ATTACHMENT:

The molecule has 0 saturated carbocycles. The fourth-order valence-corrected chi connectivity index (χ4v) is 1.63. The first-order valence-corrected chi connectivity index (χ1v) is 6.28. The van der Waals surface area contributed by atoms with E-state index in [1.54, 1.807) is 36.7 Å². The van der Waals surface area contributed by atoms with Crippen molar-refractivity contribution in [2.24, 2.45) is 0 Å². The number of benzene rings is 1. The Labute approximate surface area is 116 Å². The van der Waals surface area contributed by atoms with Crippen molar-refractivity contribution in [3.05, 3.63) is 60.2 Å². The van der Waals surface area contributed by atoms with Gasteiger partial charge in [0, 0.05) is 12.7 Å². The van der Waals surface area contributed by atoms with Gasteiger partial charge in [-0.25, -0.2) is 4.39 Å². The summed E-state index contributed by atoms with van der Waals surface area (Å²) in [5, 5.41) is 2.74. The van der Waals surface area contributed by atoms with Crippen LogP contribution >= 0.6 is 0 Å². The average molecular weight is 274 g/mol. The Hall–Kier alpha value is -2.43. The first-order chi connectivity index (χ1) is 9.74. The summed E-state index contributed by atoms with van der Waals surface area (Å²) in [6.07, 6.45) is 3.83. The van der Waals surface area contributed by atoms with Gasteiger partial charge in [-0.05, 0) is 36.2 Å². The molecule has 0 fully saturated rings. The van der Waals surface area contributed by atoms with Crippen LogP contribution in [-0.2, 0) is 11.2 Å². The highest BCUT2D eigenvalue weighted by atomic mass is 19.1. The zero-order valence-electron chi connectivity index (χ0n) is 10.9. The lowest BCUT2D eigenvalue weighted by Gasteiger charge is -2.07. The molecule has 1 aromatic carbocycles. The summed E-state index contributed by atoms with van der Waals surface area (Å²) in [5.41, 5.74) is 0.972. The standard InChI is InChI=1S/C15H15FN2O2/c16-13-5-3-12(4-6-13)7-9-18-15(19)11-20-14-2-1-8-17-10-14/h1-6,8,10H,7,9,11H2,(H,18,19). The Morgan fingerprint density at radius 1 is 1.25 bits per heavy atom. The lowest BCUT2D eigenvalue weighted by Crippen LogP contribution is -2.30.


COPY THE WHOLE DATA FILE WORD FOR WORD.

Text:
The molecule has 0 saturated carbocycles. The fourth-order valence-corrected chi connectivity index (χ4v) is 1.63. The first-order valence-corrected chi connectivity index (χ1v) is 6.28. The van der Waals surface area contributed by atoms with E-state index in [1.54, 1.807) is 36.7 Å². The van der Waals surface area contributed by atoms with Crippen molar-refractivity contribution in [2.24, 2.45) is 0 Å². The number of benzene rings is 1. The Labute approximate surface area is 116 Å². The van der Waals surface area contributed by atoms with Crippen molar-refractivity contribution in [3.05, 3.63) is 60.2 Å². The van der Waals surface area contributed by atoms with Gasteiger partial charge in [0, 0.05) is 12.7 Å². The van der Waals surface area contributed by atoms with Gasteiger partial charge in [-0.25, -0.2) is 4.39 Å². The summed E-state index contributed by atoms with van der Waals surface area (Å²) in [5, 5.41) is 2.74. The van der Waals surface area contributed by atoms with Crippen LogP contribution >= 0.6 is 0 Å². The average molecular weight is 274 g/mol. The Hall–Kier alpha value is -2.43. The first-order chi connectivity index (χ1) is 9.74. The summed E-state index contributed by atoms with van der Waals surface area (Å²) in [6.07, 6.45) is 3.83. The van der Waals surface area contributed by atoms with Gasteiger partial charge in [-0.05, 0) is 36.2 Å². The molecule has 0 fully saturated rings. The van der Waals surface area contributed by atoms with Crippen LogP contribution in [-0.2, 0) is 11.2 Å². The highest BCUT2D eigenvalue weighted by atomic mass is 19.1. The zero-order valence-electron chi connectivity index (χ0n) is 10.9. The lowest BCUT2D eigenvalue weighted by Gasteiger charge is -2.07. The molecule has 1 aromatic carbocycles. The summed E-state index contributed by atoms with van der Waals surface area (Å²) in [5.41, 5.74) is 0.972. The standard InChI is InChI=1S/C15H15FN2O2/c16-13-5-3-12(4-6-13)7-9-18-15(19)11-20-14-2-1-8-17-10-14/h1-6,8,10H,7,9,11H2,(H,18,19). The Morgan fingerprint density at radius 1 is 1.25 bits per heavy atom. The lowest BCUT2D eigenvalue weighted by Crippen LogP contribution is -2.30.